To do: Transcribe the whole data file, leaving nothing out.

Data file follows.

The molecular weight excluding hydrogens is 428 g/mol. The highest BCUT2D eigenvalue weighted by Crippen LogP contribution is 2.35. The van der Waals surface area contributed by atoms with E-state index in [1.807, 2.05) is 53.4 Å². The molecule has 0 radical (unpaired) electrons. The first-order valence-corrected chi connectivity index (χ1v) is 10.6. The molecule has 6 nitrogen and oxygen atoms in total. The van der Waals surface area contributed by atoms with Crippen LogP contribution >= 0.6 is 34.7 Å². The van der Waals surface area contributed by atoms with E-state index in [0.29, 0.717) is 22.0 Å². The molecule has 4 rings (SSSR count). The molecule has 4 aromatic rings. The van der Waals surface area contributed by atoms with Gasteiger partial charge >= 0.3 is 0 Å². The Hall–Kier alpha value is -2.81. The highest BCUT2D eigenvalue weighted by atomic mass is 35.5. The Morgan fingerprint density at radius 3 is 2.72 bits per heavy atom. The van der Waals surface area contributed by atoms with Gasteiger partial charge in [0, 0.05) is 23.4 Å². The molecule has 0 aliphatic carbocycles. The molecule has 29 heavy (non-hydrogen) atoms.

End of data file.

The molecular weight excluding hydrogens is 428 g/mol. The highest BCUT2D eigenvalue weighted by Crippen LogP contribution is 2.35. The van der Waals surface area contributed by atoms with E-state index in [1.807, 2.05) is 53.4 Å². The molecule has 0 radical (unpaired) electrons. The first-order valence-corrected chi connectivity index (χ1v) is 10.6. The molecule has 6 nitrogen and oxygen atoms in total. The van der Waals surface area contributed by atoms with Crippen LogP contribution >= 0.6 is 34.7 Å². The van der Waals surface area contributed by atoms with E-state index in [0.29, 0.717) is 22.0 Å². The molecule has 4 rings (SSSR count). The molecule has 4 aromatic rings. The van der Waals surface area contributed by atoms with Gasteiger partial charge >= 0.3 is 0 Å². The Hall–Kier alpha value is -2.81. The highest BCUT2D eigenvalue weighted by atomic mass is 35.5. The Morgan fingerprint density at radius 3 is 2.72 bits per heavy atom. The van der Waals surface area contributed by atoms with Gasteiger partial charge in [0, 0.05) is 23.4 Å². The molecule has 0 aliphatic carbocycles. The molecule has 29 heavy (non-hydrogen) atoms.